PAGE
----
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Two Experts to Join the Korea Program as Koret Fellows in Korean Studies

The Korea Program at the Walter H. Shorenstein Asia-Pacific Research Center is pleased to welcome Robert R. King and Victor Cha as Koret fellows in Korean studies during the 2019-20 academic year. Supported by the Koret Foundation, the Koret Fellowship brings leading professionals to Stanford to conduct research on contemporary Korean affairs with the broad aim of strengthening ties between the United States and Korea.

Robert R. King will join the Korea Program as Koret Fellow during the fall quarter of 2019. King served as special envoy for North Korean human rights Issues, an ambassadorial ranked position at the Department of State (2009-2017). The role was established by Congress in the North Korea Human Rights Act with a mandate to “coordinate and promote efforts to improve respect for the fundamental human rights of the people of North Korea.” Since leaving the Department of State, Ambassador King has been senior advisor to the Korea chair at the Center for Strategic and International Studies (CSIS), a senior fellow at the Korea Economic Institute (KEI), and a board member of the Committee for Human Rights in North Korea (HRNK).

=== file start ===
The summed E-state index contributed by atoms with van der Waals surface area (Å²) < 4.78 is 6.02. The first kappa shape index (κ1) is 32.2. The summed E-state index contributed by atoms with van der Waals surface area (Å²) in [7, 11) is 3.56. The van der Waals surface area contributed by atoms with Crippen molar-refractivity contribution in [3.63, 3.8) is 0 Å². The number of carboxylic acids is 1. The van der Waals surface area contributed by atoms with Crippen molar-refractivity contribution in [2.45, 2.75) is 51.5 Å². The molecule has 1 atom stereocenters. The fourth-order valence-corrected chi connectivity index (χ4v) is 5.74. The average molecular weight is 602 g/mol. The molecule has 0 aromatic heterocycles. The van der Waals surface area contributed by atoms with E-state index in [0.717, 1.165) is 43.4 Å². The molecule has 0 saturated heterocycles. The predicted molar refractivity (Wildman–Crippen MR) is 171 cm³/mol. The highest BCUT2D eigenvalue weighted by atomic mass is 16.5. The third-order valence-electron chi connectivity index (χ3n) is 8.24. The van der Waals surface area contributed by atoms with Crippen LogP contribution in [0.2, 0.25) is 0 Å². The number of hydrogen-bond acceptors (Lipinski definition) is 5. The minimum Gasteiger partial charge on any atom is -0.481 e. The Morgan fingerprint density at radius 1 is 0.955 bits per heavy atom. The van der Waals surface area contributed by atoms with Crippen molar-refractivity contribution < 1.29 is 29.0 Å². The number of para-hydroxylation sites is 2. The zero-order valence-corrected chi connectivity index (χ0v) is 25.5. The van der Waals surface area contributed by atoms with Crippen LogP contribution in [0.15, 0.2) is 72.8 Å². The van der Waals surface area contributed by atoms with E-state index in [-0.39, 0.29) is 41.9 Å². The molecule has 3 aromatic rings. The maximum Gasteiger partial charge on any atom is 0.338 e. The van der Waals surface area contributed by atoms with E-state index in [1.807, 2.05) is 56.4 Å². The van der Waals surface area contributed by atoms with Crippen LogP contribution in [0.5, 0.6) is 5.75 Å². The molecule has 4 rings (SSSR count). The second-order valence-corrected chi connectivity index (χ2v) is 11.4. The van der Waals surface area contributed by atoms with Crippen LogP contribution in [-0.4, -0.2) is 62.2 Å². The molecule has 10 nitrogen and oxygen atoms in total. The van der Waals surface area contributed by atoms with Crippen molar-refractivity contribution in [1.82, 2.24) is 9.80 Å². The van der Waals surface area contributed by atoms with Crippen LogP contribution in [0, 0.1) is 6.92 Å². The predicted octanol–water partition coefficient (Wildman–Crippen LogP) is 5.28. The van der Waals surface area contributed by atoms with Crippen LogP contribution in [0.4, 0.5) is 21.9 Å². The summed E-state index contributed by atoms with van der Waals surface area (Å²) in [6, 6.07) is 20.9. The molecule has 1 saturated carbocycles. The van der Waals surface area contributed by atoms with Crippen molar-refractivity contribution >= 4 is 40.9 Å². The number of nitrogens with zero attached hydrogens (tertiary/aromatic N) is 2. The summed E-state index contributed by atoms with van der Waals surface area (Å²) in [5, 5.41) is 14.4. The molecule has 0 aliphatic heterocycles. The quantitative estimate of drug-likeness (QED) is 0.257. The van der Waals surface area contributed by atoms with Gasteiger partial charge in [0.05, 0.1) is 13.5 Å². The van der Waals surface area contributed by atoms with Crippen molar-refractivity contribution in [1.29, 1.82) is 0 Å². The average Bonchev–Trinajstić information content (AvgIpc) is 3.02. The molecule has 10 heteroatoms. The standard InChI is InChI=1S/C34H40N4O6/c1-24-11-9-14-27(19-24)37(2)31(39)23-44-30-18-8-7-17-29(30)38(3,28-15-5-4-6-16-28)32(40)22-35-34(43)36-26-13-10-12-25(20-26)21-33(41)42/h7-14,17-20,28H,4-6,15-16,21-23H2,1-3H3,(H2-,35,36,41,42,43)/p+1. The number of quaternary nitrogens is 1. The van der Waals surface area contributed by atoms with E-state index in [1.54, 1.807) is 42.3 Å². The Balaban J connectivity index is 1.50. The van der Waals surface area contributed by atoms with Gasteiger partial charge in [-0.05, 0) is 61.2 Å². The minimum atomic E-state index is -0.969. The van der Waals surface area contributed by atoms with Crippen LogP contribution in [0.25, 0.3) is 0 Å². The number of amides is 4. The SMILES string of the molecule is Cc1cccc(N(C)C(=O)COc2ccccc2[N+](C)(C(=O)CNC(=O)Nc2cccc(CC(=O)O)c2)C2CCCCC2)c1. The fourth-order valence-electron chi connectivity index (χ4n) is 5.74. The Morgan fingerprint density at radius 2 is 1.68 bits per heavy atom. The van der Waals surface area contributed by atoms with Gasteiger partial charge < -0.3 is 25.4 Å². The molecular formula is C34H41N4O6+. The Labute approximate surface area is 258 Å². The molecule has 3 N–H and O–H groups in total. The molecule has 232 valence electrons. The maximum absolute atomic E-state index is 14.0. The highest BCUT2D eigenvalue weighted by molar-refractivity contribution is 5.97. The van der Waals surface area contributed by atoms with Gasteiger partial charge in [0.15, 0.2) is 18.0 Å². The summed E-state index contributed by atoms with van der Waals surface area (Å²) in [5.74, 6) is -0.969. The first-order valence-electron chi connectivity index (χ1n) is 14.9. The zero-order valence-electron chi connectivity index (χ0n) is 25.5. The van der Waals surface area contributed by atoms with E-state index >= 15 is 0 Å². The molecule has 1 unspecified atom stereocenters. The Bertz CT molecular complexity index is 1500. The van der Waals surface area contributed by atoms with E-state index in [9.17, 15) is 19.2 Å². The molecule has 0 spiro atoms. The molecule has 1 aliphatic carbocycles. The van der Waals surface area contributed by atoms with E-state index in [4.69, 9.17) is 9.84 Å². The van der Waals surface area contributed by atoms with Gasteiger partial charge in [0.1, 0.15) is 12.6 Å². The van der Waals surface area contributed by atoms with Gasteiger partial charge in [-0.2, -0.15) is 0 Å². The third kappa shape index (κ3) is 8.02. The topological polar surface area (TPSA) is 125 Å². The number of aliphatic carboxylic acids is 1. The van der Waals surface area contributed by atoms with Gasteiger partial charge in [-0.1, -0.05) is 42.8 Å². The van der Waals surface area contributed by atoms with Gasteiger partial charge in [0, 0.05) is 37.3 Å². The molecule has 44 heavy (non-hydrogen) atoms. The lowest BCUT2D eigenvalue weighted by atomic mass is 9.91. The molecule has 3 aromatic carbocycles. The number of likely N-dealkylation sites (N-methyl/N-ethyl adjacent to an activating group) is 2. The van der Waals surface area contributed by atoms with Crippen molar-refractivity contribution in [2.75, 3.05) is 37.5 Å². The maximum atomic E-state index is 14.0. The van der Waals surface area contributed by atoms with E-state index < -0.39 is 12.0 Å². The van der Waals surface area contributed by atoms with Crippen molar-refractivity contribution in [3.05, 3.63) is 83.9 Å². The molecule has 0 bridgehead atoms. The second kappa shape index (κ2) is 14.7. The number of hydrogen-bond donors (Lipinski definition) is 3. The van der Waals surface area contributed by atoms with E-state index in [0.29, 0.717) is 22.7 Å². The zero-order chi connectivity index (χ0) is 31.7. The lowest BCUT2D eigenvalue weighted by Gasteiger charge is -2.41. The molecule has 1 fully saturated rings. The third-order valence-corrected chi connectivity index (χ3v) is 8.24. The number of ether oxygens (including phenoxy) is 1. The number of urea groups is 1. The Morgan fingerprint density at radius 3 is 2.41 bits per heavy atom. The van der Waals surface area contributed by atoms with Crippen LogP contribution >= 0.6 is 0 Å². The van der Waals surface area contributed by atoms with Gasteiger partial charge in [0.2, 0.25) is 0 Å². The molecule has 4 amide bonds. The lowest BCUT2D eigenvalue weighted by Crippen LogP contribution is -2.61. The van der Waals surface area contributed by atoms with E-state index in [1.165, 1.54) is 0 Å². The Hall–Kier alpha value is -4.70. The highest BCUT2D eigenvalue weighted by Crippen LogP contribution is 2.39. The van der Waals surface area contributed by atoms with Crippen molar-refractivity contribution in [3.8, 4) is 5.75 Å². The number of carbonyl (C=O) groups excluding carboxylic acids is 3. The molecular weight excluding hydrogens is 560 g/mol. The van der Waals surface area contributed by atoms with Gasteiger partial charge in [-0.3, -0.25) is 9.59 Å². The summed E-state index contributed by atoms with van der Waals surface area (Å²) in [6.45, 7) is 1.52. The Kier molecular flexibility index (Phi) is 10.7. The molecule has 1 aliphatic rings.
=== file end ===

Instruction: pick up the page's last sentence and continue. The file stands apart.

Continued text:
Earlier, Ambassador King served for 25 years (1983-2008) on Capitol Hill as chief of staff to Congressman Tom Lantos (D-California), and as staff director and minority staff director of the House Foreign Affairs Committee (2001-2008). King received a Ph.D. in International Relations from the Fletcher School of Law and Diplomacy, Tufts University and a B.A. from Brigham Young University.

Victor Cha, professor of government and international affairs at Georgetown University, will join the Korea Program as the Koret Fellow through the winter quarter of 2020. He is the author of five books, including The Impossible State: North Korea, Past and Future (Haper Collins, 2012) and Powerplay: Origins of the American Alliance System in Asia (Princeton University Press, 2016). He holds Georgetown's Dean's Award for teaching for 2010, the Distinguished Research Award for 2011, and a Distinguished Principal Investigator Award for 2016.

Professor Cha left the White House in 2007 after serving since 2004 as Director for Asian Affairs at the National Security Council, where he was responsible for Japan, the Korean peninsula, Australia/New Zealand, and Pacific Island affairs. He serves as Senior Advisor at CSIS, and is a non-resident Fellow in Human Freedom at the George W. Bush Institute in Dallas, Texas. He received a Ph.D. from Columbia University, M.A. from the University of Oxford, and MIA and B.A. from Columbia University.